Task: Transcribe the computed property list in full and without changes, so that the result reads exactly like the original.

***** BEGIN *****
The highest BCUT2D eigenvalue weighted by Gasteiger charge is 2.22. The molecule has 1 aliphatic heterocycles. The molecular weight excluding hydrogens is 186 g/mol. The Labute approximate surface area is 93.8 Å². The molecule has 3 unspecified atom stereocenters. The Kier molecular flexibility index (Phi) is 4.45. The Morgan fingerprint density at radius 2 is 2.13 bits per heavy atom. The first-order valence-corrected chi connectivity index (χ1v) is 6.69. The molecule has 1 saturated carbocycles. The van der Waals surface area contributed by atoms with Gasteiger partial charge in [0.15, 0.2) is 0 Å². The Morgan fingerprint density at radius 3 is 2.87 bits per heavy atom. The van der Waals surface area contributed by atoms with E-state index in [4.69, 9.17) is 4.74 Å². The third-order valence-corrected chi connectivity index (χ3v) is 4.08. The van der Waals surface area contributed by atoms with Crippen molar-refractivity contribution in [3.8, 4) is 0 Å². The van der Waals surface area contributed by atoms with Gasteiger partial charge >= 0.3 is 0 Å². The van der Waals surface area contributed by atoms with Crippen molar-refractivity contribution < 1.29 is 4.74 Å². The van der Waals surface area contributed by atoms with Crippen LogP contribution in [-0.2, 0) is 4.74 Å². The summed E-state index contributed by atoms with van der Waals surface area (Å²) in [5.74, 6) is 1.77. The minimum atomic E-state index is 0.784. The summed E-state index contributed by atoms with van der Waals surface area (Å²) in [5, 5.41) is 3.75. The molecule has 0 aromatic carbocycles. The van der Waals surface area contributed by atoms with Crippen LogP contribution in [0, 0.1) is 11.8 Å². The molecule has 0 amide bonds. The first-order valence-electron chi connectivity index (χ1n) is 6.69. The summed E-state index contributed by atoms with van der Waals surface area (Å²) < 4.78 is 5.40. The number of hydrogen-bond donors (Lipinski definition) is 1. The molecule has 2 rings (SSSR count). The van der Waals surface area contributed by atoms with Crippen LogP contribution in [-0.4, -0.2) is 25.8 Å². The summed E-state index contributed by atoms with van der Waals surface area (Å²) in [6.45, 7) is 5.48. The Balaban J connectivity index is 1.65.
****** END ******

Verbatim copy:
The highest BCUT2D eigenvalue weighted by Gasteiger charge is 2.22. The molecule has 1 aliphatic heterocycles. The molecular weight excluding hydrogens is 186 g/mol. The Labute approximate surface area is 93.8 Å². The molecule has 3 unspecified atom stereocenters. The Kier molecular flexibility index (Phi) is 4.45. The Morgan fingerprint density at radius 2 is 2.13 bits per heavy atom. The first-order valence-corrected chi connectivity index (χ1v) is 6.69. The molecule has 1 saturated carbocycles. The van der Waals surface area contributed by atoms with Gasteiger partial charge in [0.15, 0.2) is 0 Å². The Morgan fingerprint density at radius 3 is 2.87 bits per heavy atom. The van der Waals surface area contributed by atoms with E-state index in [4.69, 9.17) is 4.74 Å². The third-order valence-corrected chi connectivity index (χ3v) is 4.08. The van der Waals surface area contributed by atoms with Crippen molar-refractivity contribution in [3.8, 4) is 0 Å². The van der Waals surface area contributed by atoms with Gasteiger partial charge >= 0.3 is 0 Å². The van der Waals surface area contributed by atoms with Crippen molar-refractivity contribution < 1.29 is 4.74 Å². The van der Waals surface area contributed by atoms with Crippen LogP contribution in [-0.2, 0) is 4.74 Å². The summed E-state index contributed by atoms with van der Waals surface area (Å²) in [5.74, 6) is 1.77. The minimum atomic E-state index is 0.784. The summed E-state index contributed by atoms with van der Waals surface area (Å²) in [5, 5.41) is 3.75. The molecule has 0 aromatic carbocycles. The van der Waals surface area contributed by atoms with Crippen LogP contribution in [0, 0.1) is 11.8 Å². The molecule has 0 amide bonds. The first-order valence-electron chi connectivity index (χ1n) is 6.69. The summed E-state index contributed by atoms with van der Waals surface area (Å²) < 4.78 is 5.40. The number of hydrogen-bond donors (Lipinski definition) is 1. The molecule has 2 rings (SSSR count). The van der Waals surface area contributed by atoms with Crippen LogP contribution in [-0.4, -0.2) is 25.8 Å². The summed E-state index contributed by atoms with van der Waals surface area (Å²) in [6.45, 7) is 5.48. The Balaban J connectivity index is 1.65.